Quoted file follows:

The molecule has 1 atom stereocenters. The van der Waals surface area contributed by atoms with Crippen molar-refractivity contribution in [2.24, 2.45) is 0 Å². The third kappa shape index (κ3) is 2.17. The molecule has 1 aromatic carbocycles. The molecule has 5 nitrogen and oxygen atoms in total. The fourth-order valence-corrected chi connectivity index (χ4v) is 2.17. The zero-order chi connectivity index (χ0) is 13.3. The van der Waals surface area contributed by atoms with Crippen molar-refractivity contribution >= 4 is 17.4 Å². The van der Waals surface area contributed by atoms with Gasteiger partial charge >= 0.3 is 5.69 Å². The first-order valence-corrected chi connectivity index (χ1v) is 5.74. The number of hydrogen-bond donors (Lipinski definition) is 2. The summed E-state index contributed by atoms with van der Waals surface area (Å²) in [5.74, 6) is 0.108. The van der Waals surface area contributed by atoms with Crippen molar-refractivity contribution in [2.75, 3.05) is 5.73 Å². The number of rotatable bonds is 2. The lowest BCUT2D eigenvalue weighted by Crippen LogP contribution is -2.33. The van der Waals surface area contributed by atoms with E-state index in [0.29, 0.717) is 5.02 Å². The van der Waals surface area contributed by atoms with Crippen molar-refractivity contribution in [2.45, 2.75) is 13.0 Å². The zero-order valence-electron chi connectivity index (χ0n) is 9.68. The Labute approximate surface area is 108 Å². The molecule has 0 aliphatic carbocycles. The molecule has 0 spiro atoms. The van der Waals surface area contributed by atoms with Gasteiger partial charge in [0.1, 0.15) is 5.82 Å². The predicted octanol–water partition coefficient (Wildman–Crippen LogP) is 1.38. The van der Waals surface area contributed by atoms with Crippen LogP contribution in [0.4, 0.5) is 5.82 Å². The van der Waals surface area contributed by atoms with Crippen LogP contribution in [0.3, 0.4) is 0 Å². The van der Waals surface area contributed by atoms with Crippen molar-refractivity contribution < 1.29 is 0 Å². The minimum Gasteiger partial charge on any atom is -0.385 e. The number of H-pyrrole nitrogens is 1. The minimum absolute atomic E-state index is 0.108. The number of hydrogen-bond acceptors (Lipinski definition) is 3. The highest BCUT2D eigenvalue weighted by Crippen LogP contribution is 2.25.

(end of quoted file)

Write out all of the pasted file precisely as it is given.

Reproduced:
The molecule has 1 atom stereocenters. The van der Waals surface area contributed by atoms with Crippen molar-refractivity contribution in [2.24, 2.45) is 0 Å². The third kappa shape index (κ3) is 2.17. The molecule has 1 aromatic carbocycles. The molecule has 5 nitrogen and oxygen atoms in total. The fourth-order valence-corrected chi connectivity index (χ4v) is 2.17. The zero-order chi connectivity index (χ0) is 13.3. The van der Waals surface area contributed by atoms with Crippen molar-refractivity contribution >= 4 is 17.4 Å². The van der Waals surface area contributed by atoms with Gasteiger partial charge >= 0.3 is 5.69 Å². The first-order valence-corrected chi connectivity index (χ1v) is 5.74. The number of hydrogen-bond donors (Lipinski definition) is 2. The summed E-state index contributed by atoms with van der Waals surface area (Å²) in [5.74, 6) is 0.108. The van der Waals surface area contributed by atoms with Crippen molar-refractivity contribution in [2.75, 3.05) is 5.73 Å². The number of rotatable bonds is 2. The lowest BCUT2D eigenvalue weighted by Crippen LogP contribution is -2.33. The van der Waals surface area contributed by atoms with E-state index in [0.29, 0.717) is 5.02 Å². The van der Waals surface area contributed by atoms with Crippen molar-refractivity contribution in [2.45, 2.75) is 13.0 Å². The zero-order valence-electron chi connectivity index (χ0n) is 9.68. The Labute approximate surface area is 108 Å². The molecule has 0 aliphatic carbocycles. The molecule has 0 spiro atoms. The van der Waals surface area contributed by atoms with Gasteiger partial charge in [0.1, 0.15) is 5.82 Å². The predicted octanol–water partition coefficient (Wildman–Crippen LogP) is 1.38. The van der Waals surface area contributed by atoms with Crippen LogP contribution in [0.4, 0.5) is 5.82 Å². The van der Waals surface area contributed by atoms with Crippen LogP contribution in [0.3, 0.4) is 0 Å². The van der Waals surface area contributed by atoms with Crippen molar-refractivity contribution < 1.29 is 0 Å². The minimum Gasteiger partial charge on any atom is -0.385 e. The number of H-pyrrole nitrogens is 1. The minimum absolute atomic E-state index is 0.108. The number of hydrogen-bond acceptors (Lipinski definition) is 3. The highest BCUT2D eigenvalue weighted by Crippen LogP contribution is 2.25.